It’s a look into longevity at the next Math + Science + X Seminar, “Novel Protective Effect of the FOXO3 Longevity Genotype on Mechanisms of Cellular Aging in Okinawans: A Comparison by Age and Sex,” 10 to 11 a.m. on Friday, April 8, via Zoom.
The presentation features Trevor Torigoe, an M.D.-Ph.D. candidate at the John A. Burns School of Medicine (JABSOM). He is currently in a research year from medical school while finishing his final year of doctoral research and graduation requirements in Developmental and Reproductive Biology. Over his seven years of research at JABSOM, he has worked on projects ranging from cellular biology, such as stem cells, cellular aging, and genetics, to anatomy, physiology, and biomechanics.
According to a description of the seminar, Torigoe’s doctoral research focuses on a genetic polymorphism in the gene FOXO3 that has been associated with human longevity. His current research is based in cellular biology including telomeres, telomerase, and stem cells and how these are integral to the aging process and longevity.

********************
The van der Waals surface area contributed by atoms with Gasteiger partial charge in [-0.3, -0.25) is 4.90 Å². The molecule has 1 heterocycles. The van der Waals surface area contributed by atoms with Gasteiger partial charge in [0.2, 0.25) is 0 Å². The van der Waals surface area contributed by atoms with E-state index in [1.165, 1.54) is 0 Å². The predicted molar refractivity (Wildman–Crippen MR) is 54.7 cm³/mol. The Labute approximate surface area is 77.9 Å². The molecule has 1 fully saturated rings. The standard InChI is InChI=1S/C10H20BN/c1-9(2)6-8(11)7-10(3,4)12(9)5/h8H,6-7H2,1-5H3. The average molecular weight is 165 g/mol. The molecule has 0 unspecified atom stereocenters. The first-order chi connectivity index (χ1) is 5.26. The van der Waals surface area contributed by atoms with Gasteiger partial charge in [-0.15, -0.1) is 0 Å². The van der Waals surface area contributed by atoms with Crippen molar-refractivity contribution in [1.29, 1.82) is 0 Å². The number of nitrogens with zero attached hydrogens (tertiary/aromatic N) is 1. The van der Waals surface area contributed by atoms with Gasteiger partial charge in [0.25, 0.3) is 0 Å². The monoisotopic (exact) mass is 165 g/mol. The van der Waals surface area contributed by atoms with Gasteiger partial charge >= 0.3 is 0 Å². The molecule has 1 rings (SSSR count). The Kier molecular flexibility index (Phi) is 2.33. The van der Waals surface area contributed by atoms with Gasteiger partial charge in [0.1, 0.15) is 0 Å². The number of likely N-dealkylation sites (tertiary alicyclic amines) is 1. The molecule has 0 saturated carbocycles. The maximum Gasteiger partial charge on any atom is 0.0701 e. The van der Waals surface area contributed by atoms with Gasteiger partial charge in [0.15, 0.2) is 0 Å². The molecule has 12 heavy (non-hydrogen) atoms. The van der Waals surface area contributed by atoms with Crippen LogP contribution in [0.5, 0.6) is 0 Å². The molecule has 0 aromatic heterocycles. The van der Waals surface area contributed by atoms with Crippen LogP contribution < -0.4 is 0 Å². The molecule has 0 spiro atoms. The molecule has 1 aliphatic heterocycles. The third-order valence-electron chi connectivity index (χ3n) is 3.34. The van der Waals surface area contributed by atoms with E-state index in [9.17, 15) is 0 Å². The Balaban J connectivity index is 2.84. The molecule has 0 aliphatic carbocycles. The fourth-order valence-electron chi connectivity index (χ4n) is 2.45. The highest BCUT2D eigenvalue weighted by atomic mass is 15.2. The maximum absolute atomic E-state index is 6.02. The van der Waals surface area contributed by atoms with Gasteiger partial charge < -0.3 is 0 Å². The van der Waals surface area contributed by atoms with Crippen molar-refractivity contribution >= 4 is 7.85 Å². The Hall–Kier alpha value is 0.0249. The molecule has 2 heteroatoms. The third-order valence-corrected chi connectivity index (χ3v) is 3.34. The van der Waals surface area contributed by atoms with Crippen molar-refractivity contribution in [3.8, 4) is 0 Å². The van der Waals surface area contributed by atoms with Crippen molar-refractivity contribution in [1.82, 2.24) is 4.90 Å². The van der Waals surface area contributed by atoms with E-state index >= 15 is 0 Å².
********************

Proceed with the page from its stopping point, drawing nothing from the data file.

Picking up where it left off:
Torigoe will use his research, which is founded in translational clinical applications with populations in Okinawa, as a background to demonstrate how both the research and clinical theaters of medicine are required to work together in order to increase knowledge of how the human body works and best provide care for patients.
Math + Science + X seminars help Mathematics, Natural, and Health Sciences faculty at UH West Oʻahu promote fascinating, interesting, and current topics that are happening in STEM. STEM community members around the island, mainland, and within the university are invited to give presentations. Each seminar is geared to introduce UH West Oʻahu undergraduates, faculty, staff, and interested community members to a variety of research and career development or opportunities.